Download the file code-patched.bin, which contains the default ROM code for ROM-inator. (By the time you read this, the version linked here may be out of date – see the ROM-inator main page for the latest version.) You’ll need a binary editing tool such as xvi32 to make a one-byte change to this file. Open the file, and examine the byte at offset 0xEF hex, which is offset 239 in decimal. The value at that offset should be 0x28 hex, or 40 decimal. This is the duration of the startup sound, in sixtieths of a second.


Multiply the duration of your sound by 60, truncate the result to a whole number, and write it at offset 0xEF, replacing the 0x28 value that was there previously. My sound is 1.203 seconds, times 60 is 72.18, so I’ll write the value 72 decimal, which is 0x48 hex. Then save the modified file as code-patched-for-sound.bin.

Storing the New Sound

The last step is to copy the files you created onto your vintage Mac. You’ll need to copy the new sound file, the duration-adjusted ROM code (if any), and the utility program Flash Tool (found on the ROM-inator page). My preferred way to copy the files from a modern PC to a Mac Plus is with Floppy Emu, but it can also be done via a Localtalk network, or by using another Macintosh as a bridge machine for copying to an 800K floppy disk. With Floppy Emu, I put a blank 800K disk image file on my SD card, use a tool like HFVExplorer (Windows) or Fuse HFS (Mac OS X) to copy the files into the blank disk image, then put the SD card in the Floppy Emu and connect it to the vintage Mac.


Run Flash Tool on the Mac, and click the radio button to indicate you want to update ROM with a new startup sound. Select the sound file you made, and hit the “Update ROM” button to perform the update. The process only takes a few seconds. If your sound’s duration was not 0.66 seconds and you made a duration-adjusted ROM code file, you’ll need to store that in ROM too. Click the radio button to indicate you’re performing a ROM code update, select your code-patched-for-sound.bin file, and apply the update.

Happy sound hacking!

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ROM-inator Back in Stock

rominator-board-350-2 rominator-installed-372

The Mac ROM-inator kit is back in stock! The ROM-inator replaces the stock ROM with 1MB of re-writable flash ROM in a Macintosh Plus, 512Ke, 512K, or 128K – making it possible to do all sorts of crazy customizations! The new kit has an updated default ROM image, with a new boot chime, modified Happy Mac icon, and System 6 ROM disk with a small collection of built-in apps and games. All these defaults can be changed by updating the flash memory. Personalize that old compact Mac, and make it fun again!

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ROM-inator Disk Setup Tutorial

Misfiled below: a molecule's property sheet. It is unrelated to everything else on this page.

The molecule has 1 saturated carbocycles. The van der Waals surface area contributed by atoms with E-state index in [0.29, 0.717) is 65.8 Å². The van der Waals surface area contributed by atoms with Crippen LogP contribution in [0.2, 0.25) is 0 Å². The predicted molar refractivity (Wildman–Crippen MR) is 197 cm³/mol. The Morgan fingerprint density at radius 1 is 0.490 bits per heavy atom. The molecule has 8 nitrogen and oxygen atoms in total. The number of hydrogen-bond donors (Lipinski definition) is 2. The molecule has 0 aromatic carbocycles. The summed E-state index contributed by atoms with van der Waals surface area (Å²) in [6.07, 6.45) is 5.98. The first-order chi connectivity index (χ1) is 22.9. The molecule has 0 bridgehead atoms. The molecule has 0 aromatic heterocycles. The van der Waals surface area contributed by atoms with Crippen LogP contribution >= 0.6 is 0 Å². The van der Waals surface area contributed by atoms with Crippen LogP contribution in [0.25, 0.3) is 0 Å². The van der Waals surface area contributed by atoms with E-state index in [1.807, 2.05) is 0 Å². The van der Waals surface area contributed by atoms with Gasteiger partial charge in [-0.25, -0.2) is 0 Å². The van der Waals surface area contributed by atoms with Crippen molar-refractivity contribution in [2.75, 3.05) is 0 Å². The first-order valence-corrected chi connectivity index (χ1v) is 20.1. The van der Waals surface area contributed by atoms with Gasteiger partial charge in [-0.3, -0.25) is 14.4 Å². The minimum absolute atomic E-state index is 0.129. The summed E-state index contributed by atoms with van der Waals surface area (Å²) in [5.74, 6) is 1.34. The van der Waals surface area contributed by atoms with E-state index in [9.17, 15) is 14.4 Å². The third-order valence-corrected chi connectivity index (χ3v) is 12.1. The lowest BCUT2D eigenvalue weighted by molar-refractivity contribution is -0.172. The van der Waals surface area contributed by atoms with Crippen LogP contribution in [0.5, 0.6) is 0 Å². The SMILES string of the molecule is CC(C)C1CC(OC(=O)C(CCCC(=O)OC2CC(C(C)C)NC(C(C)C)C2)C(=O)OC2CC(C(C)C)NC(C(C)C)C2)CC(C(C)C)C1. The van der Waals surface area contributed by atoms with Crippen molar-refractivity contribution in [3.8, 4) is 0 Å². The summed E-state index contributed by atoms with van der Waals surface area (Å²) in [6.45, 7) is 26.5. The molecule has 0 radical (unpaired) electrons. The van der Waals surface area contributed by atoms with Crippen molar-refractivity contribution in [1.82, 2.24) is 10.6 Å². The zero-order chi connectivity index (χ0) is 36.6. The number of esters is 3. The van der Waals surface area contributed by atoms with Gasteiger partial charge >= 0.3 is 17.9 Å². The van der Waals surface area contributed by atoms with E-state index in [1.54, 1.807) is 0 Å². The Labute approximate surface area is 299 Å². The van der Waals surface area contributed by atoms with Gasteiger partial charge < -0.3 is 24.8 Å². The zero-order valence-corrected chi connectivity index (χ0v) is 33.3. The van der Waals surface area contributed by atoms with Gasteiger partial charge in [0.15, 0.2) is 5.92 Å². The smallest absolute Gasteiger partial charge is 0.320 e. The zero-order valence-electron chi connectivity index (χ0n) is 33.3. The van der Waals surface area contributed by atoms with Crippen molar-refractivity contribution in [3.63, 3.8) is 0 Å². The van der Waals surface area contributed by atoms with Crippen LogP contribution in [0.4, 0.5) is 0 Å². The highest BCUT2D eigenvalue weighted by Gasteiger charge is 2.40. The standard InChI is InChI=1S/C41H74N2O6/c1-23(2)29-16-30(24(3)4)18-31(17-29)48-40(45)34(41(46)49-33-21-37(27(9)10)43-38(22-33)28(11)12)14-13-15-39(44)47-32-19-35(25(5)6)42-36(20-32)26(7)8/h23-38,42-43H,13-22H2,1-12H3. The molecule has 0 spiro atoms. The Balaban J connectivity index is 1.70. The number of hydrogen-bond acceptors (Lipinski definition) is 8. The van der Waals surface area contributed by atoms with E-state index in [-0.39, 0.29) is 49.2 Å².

The Mac ROM-inator kit adds 1 MB of rewritable flash memory to your vintage compact Macintosh. A bootable ROM disk is one of many interesting possibilities this creates. The kit comes with a preprogrammed System 6.0.8 boot disk image, but how can you edit the disk image or replace it with a different one? My previous description skipped over some steps that may not have been clear to everyone, so read on for a detailed tutorial on creating and transferring the disk image.

Creating the Disk Image

The first step is to download or create a new disk image file, to be used for the ROM disk. These files normally end with a .dsk filename extension, and are commonly used with Macintosh emulation tools and disk copy programs. The Floppy Emu disk emulator also uses .dsk files, so if you’ve already got an Emu, you can probably use one of your existing disk image files as a ROM disk. You can also download .dsk files for many old system versions, utilities, and games at As long as the file isn’t larger than 864K, and contains bootable system software, it should work.

But using an existing disk image is boring. What if you want to create a custom disk image, with your own personal collection of games? There are many ways to do it, including the tools HFVExplorer (Windows) or Fuse HFS (OS X). The method I’ll describe here uses a popular software-based Macintosh emulator called Mini vMac. We’ll use this software to set up a new .dsk file, and fill it with goodies.

  1. Download Mini vMac here. It supports OS X, Windows, Linux.
  2. Before you can run Mini vMac, you’ll need a Macintosh ROM file (vMac.ROM) and system disk. You can find both in this tutorial file archive.
  3. Move vMac.ROM into the same folder as the Mini vMac application you just downloaded, and follow the setup instructions. When the instructions ask you to drag your bootable disk image, use the file HD20.dsk from the previous step’s file archive.